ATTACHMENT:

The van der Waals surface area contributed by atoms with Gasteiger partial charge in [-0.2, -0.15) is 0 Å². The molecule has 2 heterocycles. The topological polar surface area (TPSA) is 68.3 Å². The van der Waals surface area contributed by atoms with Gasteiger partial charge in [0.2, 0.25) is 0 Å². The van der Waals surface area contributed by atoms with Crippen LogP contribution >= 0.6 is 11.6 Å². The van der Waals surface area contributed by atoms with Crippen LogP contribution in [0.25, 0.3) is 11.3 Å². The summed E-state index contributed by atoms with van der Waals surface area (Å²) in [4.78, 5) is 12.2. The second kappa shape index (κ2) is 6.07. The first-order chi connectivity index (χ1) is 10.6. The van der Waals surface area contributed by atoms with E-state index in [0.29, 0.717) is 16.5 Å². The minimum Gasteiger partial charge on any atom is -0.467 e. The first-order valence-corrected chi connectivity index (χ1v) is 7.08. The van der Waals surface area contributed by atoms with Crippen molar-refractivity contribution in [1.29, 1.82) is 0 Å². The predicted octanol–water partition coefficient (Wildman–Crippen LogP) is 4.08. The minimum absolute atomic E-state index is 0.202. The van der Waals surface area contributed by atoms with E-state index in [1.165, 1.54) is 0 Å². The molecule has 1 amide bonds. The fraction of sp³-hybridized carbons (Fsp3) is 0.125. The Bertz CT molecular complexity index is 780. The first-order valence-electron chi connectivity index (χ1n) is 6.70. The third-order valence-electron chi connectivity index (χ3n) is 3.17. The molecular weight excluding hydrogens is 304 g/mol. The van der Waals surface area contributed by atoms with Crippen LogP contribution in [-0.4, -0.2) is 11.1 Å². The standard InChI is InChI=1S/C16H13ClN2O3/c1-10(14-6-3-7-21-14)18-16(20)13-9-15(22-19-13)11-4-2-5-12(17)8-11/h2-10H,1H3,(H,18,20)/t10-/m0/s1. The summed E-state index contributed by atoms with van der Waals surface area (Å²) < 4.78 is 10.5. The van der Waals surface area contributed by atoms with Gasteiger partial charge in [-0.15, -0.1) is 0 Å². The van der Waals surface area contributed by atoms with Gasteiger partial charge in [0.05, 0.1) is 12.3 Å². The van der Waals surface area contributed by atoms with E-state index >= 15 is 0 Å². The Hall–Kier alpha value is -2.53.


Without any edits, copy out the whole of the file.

The van der Waals surface area contributed by atoms with Gasteiger partial charge in [-0.2, -0.15) is 0 Å². The molecule has 2 heterocycles. The topological polar surface area (TPSA) is 68.3 Å². The van der Waals surface area contributed by atoms with Gasteiger partial charge in [0.2, 0.25) is 0 Å². The van der Waals surface area contributed by atoms with Crippen LogP contribution >= 0.6 is 11.6 Å². The van der Waals surface area contributed by atoms with Crippen LogP contribution in [0.25, 0.3) is 11.3 Å². The summed E-state index contributed by atoms with van der Waals surface area (Å²) in [4.78, 5) is 12.2. The second kappa shape index (κ2) is 6.07. The first-order chi connectivity index (χ1) is 10.6. The van der Waals surface area contributed by atoms with E-state index in [0.29, 0.717) is 16.5 Å². The minimum Gasteiger partial charge on any atom is -0.467 e. The first-order valence-corrected chi connectivity index (χ1v) is 7.08. The van der Waals surface area contributed by atoms with Crippen molar-refractivity contribution in [1.29, 1.82) is 0 Å². The predicted octanol–water partition coefficient (Wildman–Crippen LogP) is 4.08. The minimum absolute atomic E-state index is 0.202. The van der Waals surface area contributed by atoms with E-state index in [1.165, 1.54) is 0 Å². The molecule has 1 amide bonds. The fraction of sp³-hybridized carbons (Fsp3) is 0.125. The Bertz CT molecular complexity index is 780. The first-order valence-electron chi connectivity index (χ1n) is 6.70. The third-order valence-electron chi connectivity index (χ3n) is 3.17. The molecular weight excluding hydrogens is 304 g/mol. The van der Waals surface area contributed by atoms with Crippen LogP contribution in [-0.4, -0.2) is 11.1 Å². The standard InChI is InChI=1S/C16H13ClN2O3/c1-10(14-6-3-7-21-14)18-16(20)13-9-15(22-19-13)11-4-2-5-12(17)8-11/h2-10H,1H3,(H,18,20)/t10-/m0/s1. The summed E-state index contributed by atoms with van der Waals surface area (Å²) < 4.78 is 10.5. The van der Waals surface area contributed by atoms with Gasteiger partial charge in [-0.15, -0.1) is 0 Å². The van der Waals surface area contributed by atoms with Gasteiger partial charge in [0.05, 0.1) is 12.3 Å². The van der Waals surface area contributed by atoms with E-state index >= 15 is 0 Å². The Hall–Kier alpha value is -2.53.